Oil rises as lower out­put tight­ens mar­ket

The Pak Banker - - MARKETS/SPORTS -

Oil prices rose over 1 per­cent on Tues­day, shrug­ging off a slump in China's man­u­fac­tur­ing sec­tor that stirred fears of slow­ing de­mand growth, with mar­kets in­stead fo­cus­ing on a fall in U.S. and OPEC out­put that might tighten an oth­er­wise bloated mar­ket.

US crude fu­tures were trad­ing at $34.22 per bar­rel at 0739 GMT, up 47 cents from their last set­tle­ment. Prices are up 30 per­cent from Feb. 11, when the con­tract dropped to an intra-day low of $26.05 a bar­rel, the low­est since 2003. ANZ bank said that a break above $34 would "add to the view for some that the bot­tom in the crude oil mar­ket is now in place". In­ter­na­tional bench­mark Brent crude fu­tures were up 40 cents at $36.97 per bar­rel, and up over 20 per­cent since Feb. 11. Prices ini­tially slumped in Asian trad­ing af­ter China pub­lished sur­pris­ingly weak man­u­fac­tur­ing data, but traders said he mar­ket later fo­cused on more bullish oil sup­ply and de­mand fun­da­men­tals, es­pe­cially dip­ping pro­duc­tion in the United States and the Or­ga­ni­za­tion of the Pe­tro­leum Ex­port­ing Coun­tries (OPEC).

US govern­ment data this week showed crude out­put last De­cem­ber fell for a third straight month by 43,000 bar­rels per day (bpd) to 9.26 mil­lion bpd, its low­est in a year. Al­though av­er­age an­nual 2015 crude pro­duc­tion of 9.43 mil­lion bpd was still 720,000 bpd above the pre­vi­ous year.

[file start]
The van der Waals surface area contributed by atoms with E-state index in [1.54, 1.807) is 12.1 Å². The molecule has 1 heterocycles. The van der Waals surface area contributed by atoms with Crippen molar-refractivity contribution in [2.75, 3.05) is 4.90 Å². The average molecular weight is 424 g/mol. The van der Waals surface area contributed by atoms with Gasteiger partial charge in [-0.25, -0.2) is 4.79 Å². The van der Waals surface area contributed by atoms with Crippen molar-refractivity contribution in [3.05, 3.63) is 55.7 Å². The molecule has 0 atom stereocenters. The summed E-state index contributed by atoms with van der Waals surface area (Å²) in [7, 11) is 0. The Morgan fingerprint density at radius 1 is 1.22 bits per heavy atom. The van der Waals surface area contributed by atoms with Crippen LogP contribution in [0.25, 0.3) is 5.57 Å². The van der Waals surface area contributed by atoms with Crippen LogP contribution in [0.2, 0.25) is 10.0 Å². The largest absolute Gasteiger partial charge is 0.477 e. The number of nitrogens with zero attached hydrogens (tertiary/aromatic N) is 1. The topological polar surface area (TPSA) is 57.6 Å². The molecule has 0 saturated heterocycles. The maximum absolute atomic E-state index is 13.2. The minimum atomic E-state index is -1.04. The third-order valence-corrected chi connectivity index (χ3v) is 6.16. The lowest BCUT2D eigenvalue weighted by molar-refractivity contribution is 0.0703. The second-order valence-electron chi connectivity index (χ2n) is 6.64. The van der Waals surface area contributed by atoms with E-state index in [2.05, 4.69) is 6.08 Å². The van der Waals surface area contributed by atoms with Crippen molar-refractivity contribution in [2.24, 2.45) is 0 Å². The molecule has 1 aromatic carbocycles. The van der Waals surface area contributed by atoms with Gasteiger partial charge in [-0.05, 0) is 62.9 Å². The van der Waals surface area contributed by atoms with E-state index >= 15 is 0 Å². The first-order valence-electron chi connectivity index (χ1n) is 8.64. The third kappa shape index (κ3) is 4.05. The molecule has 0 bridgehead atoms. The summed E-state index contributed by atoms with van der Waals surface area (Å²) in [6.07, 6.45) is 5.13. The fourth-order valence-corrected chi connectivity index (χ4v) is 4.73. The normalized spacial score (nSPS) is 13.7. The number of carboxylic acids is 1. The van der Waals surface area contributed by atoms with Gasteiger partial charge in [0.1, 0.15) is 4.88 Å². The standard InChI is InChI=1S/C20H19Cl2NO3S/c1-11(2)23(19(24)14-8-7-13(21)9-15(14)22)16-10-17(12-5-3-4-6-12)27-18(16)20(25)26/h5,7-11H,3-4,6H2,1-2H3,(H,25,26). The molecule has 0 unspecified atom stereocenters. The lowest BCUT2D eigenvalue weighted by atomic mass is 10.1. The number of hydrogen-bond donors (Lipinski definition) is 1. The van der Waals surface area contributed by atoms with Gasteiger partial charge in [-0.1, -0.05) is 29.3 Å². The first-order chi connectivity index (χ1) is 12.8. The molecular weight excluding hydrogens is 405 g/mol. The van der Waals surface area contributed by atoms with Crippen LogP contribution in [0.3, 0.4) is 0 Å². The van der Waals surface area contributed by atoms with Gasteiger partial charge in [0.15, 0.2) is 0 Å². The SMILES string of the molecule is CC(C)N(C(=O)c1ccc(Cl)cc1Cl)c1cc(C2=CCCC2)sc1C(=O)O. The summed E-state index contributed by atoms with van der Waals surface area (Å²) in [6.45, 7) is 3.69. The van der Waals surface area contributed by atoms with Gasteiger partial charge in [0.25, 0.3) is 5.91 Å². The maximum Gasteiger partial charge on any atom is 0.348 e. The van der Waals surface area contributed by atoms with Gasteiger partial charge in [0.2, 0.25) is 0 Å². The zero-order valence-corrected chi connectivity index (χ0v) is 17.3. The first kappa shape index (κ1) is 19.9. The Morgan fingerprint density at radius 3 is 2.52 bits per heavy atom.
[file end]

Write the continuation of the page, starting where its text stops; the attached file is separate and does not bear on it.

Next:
Sup­ply from OPEC has also de­clined, fall­ing by 280,000 bpd in Fe­bru­ary to 32.37 mil­lion bpd, ac­cord­ing to a Reuters sur­vey based on ship­ping data and in­for­ma­tion from sources at oil com­pa­nies, OPEC as well as from con­sul­tants.

How­ever, weak eco­nomic data out of China and the prospect of slow­ing oil de­mand growth pre­vented more price rises. "Crude oil de­mand growth ap­pears to be slow­ing," Mor­gan Stan­ley said on Tues­day. China's fac­to­ries shed jobs at the fastest rate in seven years in Fe­bru­ary as ac­tiv­ity shrank to five-month lows, a pri­vate sur­vey showed.

"With trans­porta­tion and gaso­line de­mand de­cel­er­at­ing, es­pe­cially in China... prod­uct builds and ex­ports could lead to weaker refining mar­gins glob­ally and less crude de­mand," the bank said.

At the same time, dis­cus­sions among ma­jor oil pro­duc­ers, in­clud­ing Saudi Ara­bia and Rus­sia, agree­ing to a pro­duc­tion freeze are un­likely to re­duce a global over­hang in sup­ply of well of over 1 mil­lion bpd, other an­a­lysts said.

"The prospect of a de­tente be­tween two of the largest oil pro­duc­ers in the world (Saudi Ara­bia and Rus­sia), al­ready at log­ger­heads over the Syria con­flict, was al­most too good to be true," Sin­ga­pore Ex­change (SGX) said in a monthly note on Tues­day. "Alas, this turned out to be the case with the meet­ing yield­ing no more than a pro­duc­tion freeze sub­ject to com­pli­ance from Iran and Iraq. A pro­duc­tion freeze is noth­ing near to a pro­duc­tion cut," it added.

Newspapers in English

Newspapers from Pakistan

© PressReader. All rights reserved.